The Isle of Man TT is a historic event that is widely considered to be the most dangerous race in the world. Starting in 1904 in response to the forbiddance of racing in Britain and the institution of a 20 mph speed limit in 1903, the TT (Tourist Trophy) takes place on the winding streets of Isle of Mann, a small self-governing island located between Great Britain and Ireland.
Run in a time trial format over roughly two weeks, the track (known as the Snaefell Mountain Course) spans 37.7 miles across public roads. The race is held during May and June annually and draws crowds from all over the world to the tiny island (measuring just 33 by 13.5 miles!).
Although initially only automobiles were raced on this historic course, motorcycles ran for the first time in 1907 in two different classes, with the winner riding a Matchless motorcycle that hit a top speed of a whopping 38.2 mph. Today, there are seven classes consisting of: Superbike, Supersport, Superstock, Lightweight, Sidecar, Senior and TT Zero (electric). Most recently, Kawasaki rider James Hillier registered over 206 mph on his Kawasaki H2 on the course’s famous Sulby straight.
Racers aren’t the only ones who get to enjoy the course though. One day of the TT every year, the track is open to the public. Termed “Mad Sunday,” literally anyone with anything motorized can get on the course and (at their own risk) run the route their heroes race. It goes without saying that safety takes a back seat during this loosely regulated one-day free-for-all.
The thrill of this high-speed technical course comes with a price though. Between 1907 and 2015, there have been 246 rider fatalities during Isle of Man official practices and races alone (with an average of 2 per year). With the course being comprised of public streets, there is little to no room for error. Riders are forced to move and manipulate their lines to avoid hazards like lampposts, spectators, manhole covers and stone walls, just to name a few. Add on top of that, the risk of collision from other riders, or even the stray house pet or wildlife wandering onto the track, and it’s easy to see why the TT is considered the most dangerous race in the world.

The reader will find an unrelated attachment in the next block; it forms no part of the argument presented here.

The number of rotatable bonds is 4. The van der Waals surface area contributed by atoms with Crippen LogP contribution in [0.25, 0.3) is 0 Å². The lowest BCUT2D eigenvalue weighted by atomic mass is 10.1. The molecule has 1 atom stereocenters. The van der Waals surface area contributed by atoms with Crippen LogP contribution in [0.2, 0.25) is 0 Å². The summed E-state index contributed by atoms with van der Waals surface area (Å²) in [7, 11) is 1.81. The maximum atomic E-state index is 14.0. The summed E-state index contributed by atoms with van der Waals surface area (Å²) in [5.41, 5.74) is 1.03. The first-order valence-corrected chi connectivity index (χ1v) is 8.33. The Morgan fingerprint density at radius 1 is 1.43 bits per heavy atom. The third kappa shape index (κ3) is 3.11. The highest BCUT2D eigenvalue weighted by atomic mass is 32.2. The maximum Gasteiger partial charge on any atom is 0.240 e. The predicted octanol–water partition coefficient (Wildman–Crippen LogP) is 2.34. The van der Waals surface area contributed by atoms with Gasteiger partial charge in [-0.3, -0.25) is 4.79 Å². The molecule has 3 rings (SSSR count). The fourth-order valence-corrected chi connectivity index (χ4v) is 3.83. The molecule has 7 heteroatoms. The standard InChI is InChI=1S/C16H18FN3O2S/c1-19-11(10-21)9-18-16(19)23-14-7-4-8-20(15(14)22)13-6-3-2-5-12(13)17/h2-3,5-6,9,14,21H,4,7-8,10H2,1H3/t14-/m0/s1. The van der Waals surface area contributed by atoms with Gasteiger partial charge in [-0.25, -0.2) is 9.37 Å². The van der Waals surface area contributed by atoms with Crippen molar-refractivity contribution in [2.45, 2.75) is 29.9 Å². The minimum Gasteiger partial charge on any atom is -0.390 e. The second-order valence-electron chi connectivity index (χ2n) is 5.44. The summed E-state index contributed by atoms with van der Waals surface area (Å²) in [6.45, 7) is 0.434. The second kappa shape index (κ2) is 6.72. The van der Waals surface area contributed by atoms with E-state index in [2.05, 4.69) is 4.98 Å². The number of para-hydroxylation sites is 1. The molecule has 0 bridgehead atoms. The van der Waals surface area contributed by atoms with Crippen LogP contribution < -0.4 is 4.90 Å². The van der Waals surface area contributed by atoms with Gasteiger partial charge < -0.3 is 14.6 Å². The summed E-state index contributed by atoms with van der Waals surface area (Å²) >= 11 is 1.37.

The lunacy, vibrancy, and challenges of the Isle of Man TT are historic. In today’s day and age, it’s hard to believe that such a hazardous race still exists. Despite the risks, every year this incredible race continues to draw tens of thousands to the tiny island to watch and participate in this celebration of madness and skill.
No matter what’s on your adventure bucket list, Hupy and Abraham wants to remind you to keep safety in mind during thisand any other motorcycle event. Support the sport and promote the message by getting your free WATCH FOR MOTORCYCLES bumper sticker here.